The controversial Global Gag Rule prohibits international family planning organizations receiving U.S. aid from providing information, counseling, or referrals related to abortion—even if using their own non-U.S. funding and even if the practices are legal in their own countries..
When reinstated as a matter of law, the GGR has terrible consequences for women and their families. While it was in effect between 2001 and 2009, the policy forced clinics to cut back on a range of critical health services that have nothing to do with abortion, such as family planning, obstetric care, HIV testing, and malaria treatment.
The GGR was first adopted in 1984 by President Ronald Reagan but has since been removed and reinstated several times. President Obama rescinded the policy when he took office in January 2009. President Donald J. Trump reinstated the Global Gag Rule in 2017.
Learn more at http://www.engenderhealth.org/globalgag
From the beginning of time, women have wanted to decide for themselves if and when to have children. As a result, they’ve endured some of history’s worst contraceptives. It’ll make you say, “Ewww.”
So, WTFP?! Where's The Family Planning?! Visit http://wheresthefp.org for more information.
The WTFP?! Campaign is brought to you by EngenderHealth. Around the world, EngenderHealth has proven that family planning services can be safe, effective, and affordable—even in resource-poor settings. We are passionate about putting the power of family planning into women’s hands worldwide, because when women thrive, so do their families and communities. When women have access to health care and family planning, they tend to go further in their education, earn more, and have healthier children. For more information, visit http://www.engenderhealth.org .
For more info: http://www.maternalhealthtaskforce.org
The Maternal Health Task Force at EngenderHealth contributes to shaping collective efforts to improve maternal health worldwide. Supported by the Bill & Melinda Gates Foundation, the Task Force serves as a catalyst to address one of the most neglected areas in global health.
Maternal morbidity and mortality rates remain unacceptably high across the developing world. Every minute, a woman dies from complications related to childbirth or pregnancy. While most maternal deaths are preventable, poor health services and scarce resources limit women's access to life-saving, high-quality care. Although there have been some notable advances, efforts to adequately address maternal health remain fragmented, and the political will remains insufficient to effectively tackle the issues.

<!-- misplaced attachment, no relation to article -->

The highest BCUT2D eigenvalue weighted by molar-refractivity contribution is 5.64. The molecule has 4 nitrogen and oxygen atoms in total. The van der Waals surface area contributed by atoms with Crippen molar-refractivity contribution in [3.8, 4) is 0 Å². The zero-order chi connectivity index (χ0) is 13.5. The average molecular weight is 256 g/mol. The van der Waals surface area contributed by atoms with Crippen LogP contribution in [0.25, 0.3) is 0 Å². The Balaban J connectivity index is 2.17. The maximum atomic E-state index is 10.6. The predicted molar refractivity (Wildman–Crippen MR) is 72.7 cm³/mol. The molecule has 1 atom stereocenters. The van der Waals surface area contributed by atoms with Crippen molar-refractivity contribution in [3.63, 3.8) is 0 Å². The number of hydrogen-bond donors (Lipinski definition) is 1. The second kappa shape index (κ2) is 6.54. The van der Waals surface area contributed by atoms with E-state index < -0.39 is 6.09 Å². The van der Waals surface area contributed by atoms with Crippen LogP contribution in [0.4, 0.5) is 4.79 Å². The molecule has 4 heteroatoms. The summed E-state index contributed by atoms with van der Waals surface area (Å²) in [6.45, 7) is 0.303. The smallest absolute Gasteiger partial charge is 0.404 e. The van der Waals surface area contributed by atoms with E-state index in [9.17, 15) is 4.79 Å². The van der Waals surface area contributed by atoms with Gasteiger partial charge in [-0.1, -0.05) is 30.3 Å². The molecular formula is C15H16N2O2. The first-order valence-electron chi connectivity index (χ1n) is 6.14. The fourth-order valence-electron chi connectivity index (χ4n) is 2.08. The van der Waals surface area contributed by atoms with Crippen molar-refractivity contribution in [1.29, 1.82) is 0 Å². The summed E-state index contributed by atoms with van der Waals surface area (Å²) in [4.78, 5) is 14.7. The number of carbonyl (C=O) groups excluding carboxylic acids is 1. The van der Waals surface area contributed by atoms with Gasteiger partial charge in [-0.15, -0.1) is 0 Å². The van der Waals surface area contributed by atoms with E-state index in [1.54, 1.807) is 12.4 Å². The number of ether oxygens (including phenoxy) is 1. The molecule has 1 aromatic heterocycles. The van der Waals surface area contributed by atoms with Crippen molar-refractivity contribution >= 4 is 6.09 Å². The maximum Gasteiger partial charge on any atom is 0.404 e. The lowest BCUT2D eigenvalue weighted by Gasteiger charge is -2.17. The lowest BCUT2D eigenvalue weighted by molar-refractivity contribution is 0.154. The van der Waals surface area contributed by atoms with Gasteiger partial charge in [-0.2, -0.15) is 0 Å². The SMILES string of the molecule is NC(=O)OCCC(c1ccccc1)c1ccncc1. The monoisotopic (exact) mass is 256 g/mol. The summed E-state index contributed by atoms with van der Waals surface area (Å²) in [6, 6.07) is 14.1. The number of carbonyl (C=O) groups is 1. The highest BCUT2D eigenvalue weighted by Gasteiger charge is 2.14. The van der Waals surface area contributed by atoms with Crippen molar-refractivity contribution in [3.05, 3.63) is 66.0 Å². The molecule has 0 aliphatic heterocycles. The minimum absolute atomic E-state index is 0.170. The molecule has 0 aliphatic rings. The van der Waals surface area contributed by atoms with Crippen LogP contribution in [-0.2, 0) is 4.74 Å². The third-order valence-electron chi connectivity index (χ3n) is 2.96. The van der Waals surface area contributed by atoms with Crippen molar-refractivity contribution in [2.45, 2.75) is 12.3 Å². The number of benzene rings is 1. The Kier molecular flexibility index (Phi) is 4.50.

Recognizing that real progress requires better coordination and increased global attention, Maternal Health Task Force brings together existing maternal health networks and engages new organizations to facilitate global coordination of maternal health programs. The Task Force does not duplicate or replace existing projects, but plays a complementary role by convening stakeholders and creating an inclusive setting to engage in dialogue, build consensus, and share information.
The Task Force provides a new forum dedicated specifically to maternal health, while reaching out to leaders from allied fields—including neonatal and child health, reproductive health, human rights, and HIV/AIDS—to devise innovative solutions to maternal morbidity and mortality. As a key component of the initiative, partners in developing countries play a central role in setting the agenda. The Task Force works very closely with the Partnership for Maternal, Newborn and Child Health and other critical partners in this field.